No. 2 Syracuse squeezes past No. 13 Liberty, 3-2, in overtime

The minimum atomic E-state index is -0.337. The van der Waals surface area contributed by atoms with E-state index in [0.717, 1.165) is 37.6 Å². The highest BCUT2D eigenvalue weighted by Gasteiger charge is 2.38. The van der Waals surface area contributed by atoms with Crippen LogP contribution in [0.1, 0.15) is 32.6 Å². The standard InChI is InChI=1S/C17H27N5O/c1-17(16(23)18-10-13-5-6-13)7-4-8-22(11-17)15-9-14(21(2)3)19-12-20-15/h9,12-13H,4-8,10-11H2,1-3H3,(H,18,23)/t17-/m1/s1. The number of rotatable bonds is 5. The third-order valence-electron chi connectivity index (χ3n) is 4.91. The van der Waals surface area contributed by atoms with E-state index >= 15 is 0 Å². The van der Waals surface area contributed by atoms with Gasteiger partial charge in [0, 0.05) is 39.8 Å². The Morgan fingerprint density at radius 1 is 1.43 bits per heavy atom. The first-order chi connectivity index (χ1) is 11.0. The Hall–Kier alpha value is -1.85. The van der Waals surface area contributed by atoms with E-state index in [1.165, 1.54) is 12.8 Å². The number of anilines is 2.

first_img Facebook Twitter Google+ Published on September 3, 2016 at 2:35 pm Contact Charlie: [email protected] | @charliedisturco As the clock approached 67 minutes, it seemed Syracuse was destined to be upset. The defending national champions trailed Liberty by one despite outshooting the latter, 18-8. But with 67:32 gone in the game, Lies Lagerweij finally managed to put the Orange on the board for just the second time. The score tied the game and stayed that way until, in overtime, Lagerweij scored yet again, this time putting the Orange ahead by one.The two goals by Lagerweij within a little over five minutes were the deciding factor in No. 2 Syracuse’s (3-0) 3-2 win over No. 13 Liberty (0-3).While the game was close, Syracuse dominated on the offensive end, taking a total of 22 shots, just 14 landing on goal. Liberty on the other hand, was extremely accurate, as all eight shots taken were on goal.The Orange also took 10 corners as opposed to the Flames’ three. But, with each opportunity Syracuse had, Liberty goalie Allison Schaefer was there to stop it.Throughout the first half, the Orange kept Liberty quiet, not allowing a single shot on goal. In the second half, Liberty put eight on goal, including both its goals in the game. Syracuse still outshot the opposition, 13-8, in the second half but struggled to make a major offensive impact.AdvertisementThis is placeholder textOther than Lagerweij’s three shots – and two goals – the rest of the team was extremely active. There were four other SU players with three shots. Laura Hurff, who took three shots, was the other player that scored for the team.The Orange was able to escape an upset scare and can extend its three-game win streak on Sunday, Sept. 4 at 1 p.m. against Hofstra. Commentslast_img read more